Migraine-Related Expenses & Flexible Savings Accounts

The health flexible spending arrangements (also known as flexible spending accounts) offered by some employers can be helpful. These accounts allow you to get more for the money you spend on health care expenses and may also assist you in budgeting for the predictable expenses related to living with migraines.

Flexible spending accounts (FSA) are benefit programs established by employers. They allow employees to set aside money to pay for qualified health expenses. This money is not taxed by the federal government. Some employers also contribute money to these accounts.

You can use an FSA to set aside money for prescription copays, out of pocket prescription costs, doctor’s appointment copays and other similar expenses. However, you cannot use money from an FSA to pay for insurance plan premiums, long term care coverage or expenses or costs covered by another health plan. It will be harder to use money from an FSA to pay for over the counter medications in the future because of restrictions imposed by the Affordable Care Act of 2010, but using an FSA for these has always been subject to confusing, restrictive rules. After January 1, 2011, you will need a doctor’s prescription to use your FSA for over the counter medications and items. If you think you’ll want to use your FSA for these contact your doctor sooner rather than later to find out if you’ll need to come in for an appointment or if you can get the prescription by mail, email or fax instead.

If you decide to set up an FSA through your employer you must decide how much you want to set aside for the entire year at the beginning of the plan year. Look at how much you spent out of your own pocket the year before and consider setting aside a similar amount by having a portion taken out of each paycheck. For example, if you have a prescription for Sumatriptan (generic for Imitrex) filled every month and your copay is $35, you might want to set aside $420 to pay for that expense (12 x 35 = 420). If you see your primary care doctor once a month and pay a $20 copay, you might want to put $240 in your FSA for that expense (12 x 20 = 240). If you see your neurologist every three months and have a $50 copay, you could put $200 in your FSA to cover those copays (4 x 50 = 200). If you are a migraineur who has to pay extremely high copays for your treatment or preventive medications, using an FSA will be even more helpful to you.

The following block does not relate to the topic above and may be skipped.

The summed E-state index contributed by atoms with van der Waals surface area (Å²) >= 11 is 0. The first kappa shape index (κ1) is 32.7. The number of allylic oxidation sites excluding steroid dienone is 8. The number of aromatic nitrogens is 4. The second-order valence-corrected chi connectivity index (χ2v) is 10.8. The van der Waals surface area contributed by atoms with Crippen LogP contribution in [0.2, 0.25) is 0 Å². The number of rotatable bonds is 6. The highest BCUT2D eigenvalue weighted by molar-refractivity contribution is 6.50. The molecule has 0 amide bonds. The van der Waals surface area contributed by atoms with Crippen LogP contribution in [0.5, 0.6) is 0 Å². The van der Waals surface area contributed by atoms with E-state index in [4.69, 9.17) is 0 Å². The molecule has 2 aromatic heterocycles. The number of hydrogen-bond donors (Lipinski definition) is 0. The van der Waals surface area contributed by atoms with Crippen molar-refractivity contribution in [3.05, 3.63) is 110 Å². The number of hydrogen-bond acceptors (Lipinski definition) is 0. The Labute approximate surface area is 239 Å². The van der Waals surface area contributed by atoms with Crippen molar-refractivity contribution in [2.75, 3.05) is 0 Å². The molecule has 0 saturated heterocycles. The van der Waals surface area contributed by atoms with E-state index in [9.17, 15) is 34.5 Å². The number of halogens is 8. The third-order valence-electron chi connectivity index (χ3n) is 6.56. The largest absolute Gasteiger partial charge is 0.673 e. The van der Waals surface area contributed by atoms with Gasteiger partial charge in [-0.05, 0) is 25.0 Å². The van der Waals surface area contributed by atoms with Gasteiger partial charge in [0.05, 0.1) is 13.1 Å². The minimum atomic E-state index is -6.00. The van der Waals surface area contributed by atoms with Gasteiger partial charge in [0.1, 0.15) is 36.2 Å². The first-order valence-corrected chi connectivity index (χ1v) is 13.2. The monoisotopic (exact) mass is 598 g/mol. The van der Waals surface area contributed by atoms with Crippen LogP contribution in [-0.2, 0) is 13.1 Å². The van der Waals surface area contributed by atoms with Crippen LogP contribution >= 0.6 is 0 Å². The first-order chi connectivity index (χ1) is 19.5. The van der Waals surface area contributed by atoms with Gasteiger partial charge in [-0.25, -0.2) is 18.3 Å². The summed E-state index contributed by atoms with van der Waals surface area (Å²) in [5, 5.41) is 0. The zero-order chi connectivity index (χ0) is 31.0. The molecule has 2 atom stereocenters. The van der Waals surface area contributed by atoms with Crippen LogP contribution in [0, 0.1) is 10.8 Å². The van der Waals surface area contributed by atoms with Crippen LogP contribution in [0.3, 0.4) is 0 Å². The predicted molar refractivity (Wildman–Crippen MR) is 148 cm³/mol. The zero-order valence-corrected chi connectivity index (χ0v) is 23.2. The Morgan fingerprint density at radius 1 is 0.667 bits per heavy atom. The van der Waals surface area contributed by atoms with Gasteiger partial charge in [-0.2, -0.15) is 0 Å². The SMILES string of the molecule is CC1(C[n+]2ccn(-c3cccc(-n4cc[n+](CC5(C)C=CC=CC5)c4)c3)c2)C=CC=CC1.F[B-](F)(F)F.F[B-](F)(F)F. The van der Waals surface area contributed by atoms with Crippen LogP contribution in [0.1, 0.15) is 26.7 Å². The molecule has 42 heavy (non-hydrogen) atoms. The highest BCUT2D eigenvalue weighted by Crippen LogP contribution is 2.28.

In addition to not being taxed on the money in your FSA, you can access all the money you will contribute that year before it has actually been added to your account. Unfortunately you are required to spend all the money in your account by the end of the plan year or lose it. Some people will order new glasses or contacts near the end of the plan year if they have a significant balance in an FSA and fear they will not be able to spend all of it in time. Some plans do have a grace period to allow you to spend the money in your FSA even after the plan year has ended, but planning ahead is key.

Some plans ask you to submit paperwork to be reimbursed for your costs, while others issue you a credit or debit card to use. Having to send in paperwork for reimbursement isn’t especially convenient, but that little bit of extra work can be worthwhile considering that you’re not subject to taxes on the money in your FSA. Once you’ve completed the paperwork a couple of times it becomes a much easier, faster process. How much you will save depends on your income, tax bracket and how much money you allocate to your FSA, but in these difficult economic times we can all appreciate keeping more of our earnings.

If you think an FSA might be a good option for you the best thing to do is to carefully read through the information about your plan. Then ask lots of questions before you decide how to incorporate an FSA into your medical and financial plan for the upcoming year.

This article represents the opinions, thoughts, and experiences of the author; none of this content has been paid for by any advertiser. The Migraine.com team does not recommend or endorse any products or treatments discussed herein. Learn more about how we maintain editorial integrity here.

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